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In this file photo from July 5, 2022, Ryan Hodges is shown coaching the Centerville Big Reds baseball team. Hodges resigned earlier this month from his positions as Centerville High School guidance counselor, baseball coach and child abuse investigator following investigations for inappropriate contact with female students.

CENTERVILLE — Documents obtained by the Ottumwa Courier disclosed a high school counselor had been under investigation for inappropriate contact with female students for weeks before school officials agreed to let him voluntarily resign.

The Centerville Community School Board approved the resignation agreement with Ryan Hodges on Feb. 13. The agreement allowed him to collect an additional 15 days of pay from Feb. 3 when the agreement was signed.

Hodges had been on paid administrative leave since at least late November, when a female student filed a complaint about him with school officials. Two investigations showed Hodges’ actions created a “hostile” environment and that his actions were “inappropriate.”

In addition to school counselor, Hodges served as the high school baseball coach and had been appointed an investigator into claims of student abuse in the school district.

Centerville Schools Superintendent Mark Taylor insisted Hodges' resignation was voluntary. That distinction is necessary under Iowa public records law to avoid providing reasons or rationale if a resignation was deemed to be in lieu of termination.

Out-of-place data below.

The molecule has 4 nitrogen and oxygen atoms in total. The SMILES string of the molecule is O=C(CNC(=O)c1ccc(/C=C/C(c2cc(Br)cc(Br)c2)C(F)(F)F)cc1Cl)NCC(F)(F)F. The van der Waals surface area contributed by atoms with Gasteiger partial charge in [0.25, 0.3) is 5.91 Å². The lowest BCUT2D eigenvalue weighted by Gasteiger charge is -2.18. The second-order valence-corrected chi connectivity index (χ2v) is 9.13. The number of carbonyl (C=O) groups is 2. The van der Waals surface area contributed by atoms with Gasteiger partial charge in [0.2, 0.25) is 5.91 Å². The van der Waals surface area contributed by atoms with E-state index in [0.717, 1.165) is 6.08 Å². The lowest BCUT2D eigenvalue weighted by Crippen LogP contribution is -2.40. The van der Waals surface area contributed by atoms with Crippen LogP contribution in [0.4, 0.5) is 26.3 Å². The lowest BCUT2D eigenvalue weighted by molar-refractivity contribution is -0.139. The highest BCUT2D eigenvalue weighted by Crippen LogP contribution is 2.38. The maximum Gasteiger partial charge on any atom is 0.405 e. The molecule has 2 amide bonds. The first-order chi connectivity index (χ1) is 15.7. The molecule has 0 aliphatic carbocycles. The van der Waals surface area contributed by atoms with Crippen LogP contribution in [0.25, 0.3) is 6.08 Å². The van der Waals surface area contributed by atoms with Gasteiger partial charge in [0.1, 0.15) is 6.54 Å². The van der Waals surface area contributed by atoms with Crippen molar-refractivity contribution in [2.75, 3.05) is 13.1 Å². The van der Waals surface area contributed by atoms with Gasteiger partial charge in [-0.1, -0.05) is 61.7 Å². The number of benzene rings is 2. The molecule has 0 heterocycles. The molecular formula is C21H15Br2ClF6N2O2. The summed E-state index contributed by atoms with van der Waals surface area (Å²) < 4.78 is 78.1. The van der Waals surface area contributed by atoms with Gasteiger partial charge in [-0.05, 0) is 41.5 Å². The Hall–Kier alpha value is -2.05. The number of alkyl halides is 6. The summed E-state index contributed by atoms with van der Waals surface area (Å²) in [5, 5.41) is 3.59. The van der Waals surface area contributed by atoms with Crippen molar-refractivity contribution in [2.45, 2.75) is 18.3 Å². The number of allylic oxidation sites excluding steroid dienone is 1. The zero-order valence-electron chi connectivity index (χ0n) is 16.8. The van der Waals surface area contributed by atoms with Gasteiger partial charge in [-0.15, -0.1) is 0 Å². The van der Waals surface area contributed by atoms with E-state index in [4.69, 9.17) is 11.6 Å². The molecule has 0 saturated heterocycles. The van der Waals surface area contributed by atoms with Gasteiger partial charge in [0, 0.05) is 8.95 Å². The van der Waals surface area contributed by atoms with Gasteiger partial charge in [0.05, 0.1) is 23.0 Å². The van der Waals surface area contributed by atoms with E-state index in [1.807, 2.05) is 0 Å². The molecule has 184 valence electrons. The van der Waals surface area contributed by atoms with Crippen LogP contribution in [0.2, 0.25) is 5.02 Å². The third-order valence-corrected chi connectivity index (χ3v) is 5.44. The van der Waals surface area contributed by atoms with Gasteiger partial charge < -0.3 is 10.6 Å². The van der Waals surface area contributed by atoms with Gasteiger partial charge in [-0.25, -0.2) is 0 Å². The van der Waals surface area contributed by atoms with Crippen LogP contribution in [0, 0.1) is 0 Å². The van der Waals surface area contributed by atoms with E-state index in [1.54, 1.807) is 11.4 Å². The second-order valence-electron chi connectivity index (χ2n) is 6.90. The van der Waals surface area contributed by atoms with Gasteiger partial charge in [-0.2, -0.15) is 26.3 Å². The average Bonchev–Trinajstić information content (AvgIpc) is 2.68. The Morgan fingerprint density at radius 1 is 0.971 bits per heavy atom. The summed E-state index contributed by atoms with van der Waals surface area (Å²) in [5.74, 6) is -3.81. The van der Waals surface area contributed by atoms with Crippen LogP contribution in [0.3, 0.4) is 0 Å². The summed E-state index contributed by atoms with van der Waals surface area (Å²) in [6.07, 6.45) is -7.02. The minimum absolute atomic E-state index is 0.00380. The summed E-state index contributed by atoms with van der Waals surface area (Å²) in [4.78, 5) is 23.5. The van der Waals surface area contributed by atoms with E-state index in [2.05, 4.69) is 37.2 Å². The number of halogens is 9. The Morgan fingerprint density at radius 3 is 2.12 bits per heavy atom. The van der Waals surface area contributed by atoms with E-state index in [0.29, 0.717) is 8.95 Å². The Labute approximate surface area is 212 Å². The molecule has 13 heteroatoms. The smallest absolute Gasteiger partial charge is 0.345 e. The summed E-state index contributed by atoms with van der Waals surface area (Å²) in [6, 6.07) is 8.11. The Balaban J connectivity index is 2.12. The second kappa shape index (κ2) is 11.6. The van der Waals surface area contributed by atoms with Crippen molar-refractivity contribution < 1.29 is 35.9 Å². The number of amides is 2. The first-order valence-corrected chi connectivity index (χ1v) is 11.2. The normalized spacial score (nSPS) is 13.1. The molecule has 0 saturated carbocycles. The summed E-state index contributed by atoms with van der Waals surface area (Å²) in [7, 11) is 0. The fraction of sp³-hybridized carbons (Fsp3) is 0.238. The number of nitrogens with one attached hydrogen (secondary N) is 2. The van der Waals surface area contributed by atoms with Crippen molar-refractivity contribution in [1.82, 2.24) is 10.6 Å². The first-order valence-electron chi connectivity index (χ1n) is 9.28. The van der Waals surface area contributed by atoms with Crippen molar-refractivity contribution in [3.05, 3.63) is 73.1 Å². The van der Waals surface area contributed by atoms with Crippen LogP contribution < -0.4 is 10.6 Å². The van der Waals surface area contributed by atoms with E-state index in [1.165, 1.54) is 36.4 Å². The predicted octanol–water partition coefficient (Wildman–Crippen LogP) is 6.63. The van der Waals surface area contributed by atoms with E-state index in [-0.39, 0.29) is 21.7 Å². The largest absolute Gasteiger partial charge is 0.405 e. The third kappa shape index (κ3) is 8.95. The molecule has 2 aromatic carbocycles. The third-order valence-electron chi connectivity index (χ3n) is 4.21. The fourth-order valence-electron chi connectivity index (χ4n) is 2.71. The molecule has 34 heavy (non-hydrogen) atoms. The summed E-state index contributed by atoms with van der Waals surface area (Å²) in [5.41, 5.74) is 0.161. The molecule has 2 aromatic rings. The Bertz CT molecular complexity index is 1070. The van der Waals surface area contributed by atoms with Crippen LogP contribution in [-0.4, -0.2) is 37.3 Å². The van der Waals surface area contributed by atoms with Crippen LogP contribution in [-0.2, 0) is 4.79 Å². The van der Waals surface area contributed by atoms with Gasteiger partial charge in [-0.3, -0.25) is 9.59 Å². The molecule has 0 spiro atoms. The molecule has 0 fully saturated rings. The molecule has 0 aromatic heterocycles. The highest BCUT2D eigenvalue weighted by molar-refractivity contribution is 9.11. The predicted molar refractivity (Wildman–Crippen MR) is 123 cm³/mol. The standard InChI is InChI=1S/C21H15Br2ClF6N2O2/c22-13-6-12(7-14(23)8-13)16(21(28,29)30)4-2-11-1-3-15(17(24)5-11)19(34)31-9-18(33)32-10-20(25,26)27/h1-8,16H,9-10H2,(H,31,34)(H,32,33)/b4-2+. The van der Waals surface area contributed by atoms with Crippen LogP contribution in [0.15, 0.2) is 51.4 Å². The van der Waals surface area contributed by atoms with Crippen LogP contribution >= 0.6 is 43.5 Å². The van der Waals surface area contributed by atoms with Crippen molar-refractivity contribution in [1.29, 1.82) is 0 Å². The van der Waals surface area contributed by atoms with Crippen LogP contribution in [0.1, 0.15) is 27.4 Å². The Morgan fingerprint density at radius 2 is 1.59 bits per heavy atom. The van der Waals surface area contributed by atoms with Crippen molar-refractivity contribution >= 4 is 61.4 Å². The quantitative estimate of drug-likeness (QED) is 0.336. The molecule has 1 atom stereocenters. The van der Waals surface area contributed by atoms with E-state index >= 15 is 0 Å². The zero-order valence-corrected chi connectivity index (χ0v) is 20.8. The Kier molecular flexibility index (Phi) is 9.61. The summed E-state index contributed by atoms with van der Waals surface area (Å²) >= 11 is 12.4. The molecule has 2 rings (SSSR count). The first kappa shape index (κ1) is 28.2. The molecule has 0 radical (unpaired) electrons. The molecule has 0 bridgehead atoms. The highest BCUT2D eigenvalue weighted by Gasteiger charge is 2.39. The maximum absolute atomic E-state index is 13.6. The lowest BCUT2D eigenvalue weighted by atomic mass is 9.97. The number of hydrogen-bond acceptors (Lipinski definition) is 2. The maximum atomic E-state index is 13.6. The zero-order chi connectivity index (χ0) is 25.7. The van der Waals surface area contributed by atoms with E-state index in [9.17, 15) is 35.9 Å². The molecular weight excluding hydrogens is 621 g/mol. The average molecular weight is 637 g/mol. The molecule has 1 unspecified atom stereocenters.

School officials refused to release to the Courier the separate investigation reports of Hodges conducted by Anne Morgan, of the Great Prairie Area Education Agency, and Appanoose County Attorney Susan Cole.

The investigative documents obtained by the Courier were verified as legitimate by the parents of the student who filed the complaint against Hodges. The newspaper is not identifying the parents or their daughter at their request and in line with the paper’s policy of withholding names of alleged sexual abuse victims and their families to protect them from retribution.

The mother of the student chastised school officials for refusing to make the investigative reports public.

“By accepting a ‘voluntary resignation’ they have removed themselves from their responsibilities to inform the public,” she said. “Allowing Mr. Hodges to continue his predatory behavior and allowing the district to sweep everything under the rug. All the while, leaving my child to take the fall. The community deserves better. And I demand it.”

The mother said school officials had failed to protect her daughter “when their own staff and students have continued to harass and bully her. Their behavior has been utterly appalling and disheartening. And a prime example of why most victims don’t come forward.”

Taylor did not respond to questions about the parent’s bullying allegations.

Jim Carney, an attorney for Hodges, declined to comment on the investigative reports. He said they were confidential documents and their findings should not be publicly available.

Morgan’s level one administrative investigation began Nov. 30 and ended Dec. 21 with a report concluding that Hodges had been grooming female students with inappropriate texting and conversations.

Grooming by itself is not illegal under Iowa law, but Morgan wrote in her report that the behavior would be “highly inappropriate” for any school employee, but especially a school guidance counselor.